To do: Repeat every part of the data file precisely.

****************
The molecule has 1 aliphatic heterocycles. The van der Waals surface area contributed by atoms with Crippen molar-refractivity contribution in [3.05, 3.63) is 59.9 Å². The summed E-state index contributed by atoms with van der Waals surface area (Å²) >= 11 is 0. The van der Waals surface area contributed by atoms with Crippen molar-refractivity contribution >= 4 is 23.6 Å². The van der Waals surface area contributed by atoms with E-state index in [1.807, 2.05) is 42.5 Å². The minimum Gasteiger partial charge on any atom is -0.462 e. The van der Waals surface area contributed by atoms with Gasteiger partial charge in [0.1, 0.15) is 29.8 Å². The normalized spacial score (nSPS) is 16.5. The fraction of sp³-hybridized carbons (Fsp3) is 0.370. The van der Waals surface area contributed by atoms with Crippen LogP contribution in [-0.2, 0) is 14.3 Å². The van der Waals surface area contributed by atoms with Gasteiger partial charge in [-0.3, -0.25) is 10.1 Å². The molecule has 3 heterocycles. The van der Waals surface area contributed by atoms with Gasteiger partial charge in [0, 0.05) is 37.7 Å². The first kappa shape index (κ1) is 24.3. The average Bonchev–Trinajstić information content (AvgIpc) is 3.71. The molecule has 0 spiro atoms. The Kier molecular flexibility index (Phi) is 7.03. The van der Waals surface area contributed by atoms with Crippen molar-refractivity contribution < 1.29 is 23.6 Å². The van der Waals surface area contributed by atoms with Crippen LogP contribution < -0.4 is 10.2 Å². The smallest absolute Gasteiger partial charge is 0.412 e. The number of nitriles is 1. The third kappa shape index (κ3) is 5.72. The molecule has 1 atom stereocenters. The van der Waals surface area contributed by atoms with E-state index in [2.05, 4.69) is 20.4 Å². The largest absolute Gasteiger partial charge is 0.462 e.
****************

The molecule has 1 aliphatic heterocycles. The van der Waals surface area contributed by atoms with Crippen molar-refractivity contribution in [3.05, 3.63) is 59.9 Å². The summed E-state index contributed by atoms with van der Waals surface area (Å²) >= 11 is 0. The van der Waals surface area contributed by atoms with Crippen molar-refractivity contribution >= 4 is 23.6 Å². The van der Waals surface area contributed by atoms with E-state index in [1.807, 2.05) is 42.5 Å². The minimum Gasteiger partial charge on any atom is -0.462 e. The van der Waals surface area contributed by atoms with Gasteiger partial charge in [0.1, 0.15) is 29.8 Å². The normalized spacial score (nSPS) is 16.5. The fraction of sp³-hybridized carbons (Fsp3) is 0.370. The van der Waals surface area contributed by atoms with Crippen LogP contribution in [-0.2, 0) is 14.3 Å². The van der Waals surface area contributed by atoms with Gasteiger partial charge in [-0.3, -0.25) is 10.1 Å². The molecule has 3 heterocycles. The van der Waals surface area contributed by atoms with Gasteiger partial charge in [0, 0.05) is 37.7 Å². The first kappa shape index (κ1) is 24.3. The average Bonchev–Trinajstić information content (AvgIpc) is 3.71. The molecule has 0 spiro atoms. The Kier molecular flexibility index (Phi) is 7.03. The van der Waals surface area contributed by atoms with Crippen molar-refractivity contribution < 1.29 is 23.6 Å². The van der Waals surface area contributed by atoms with Crippen LogP contribution < -0.4 is 10.2 Å². The smallest absolute Gasteiger partial charge is 0.412 e. The number of nitriles is 1. The third kappa shape index (κ3) is 5.72. The molecule has 1 atom stereocenters. The van der Waals surface area contributed by atoms with E-state index in [2.05, 4.69) is 20.4 Å². The largest absolute Gasteiger partial charge is 0.462 e.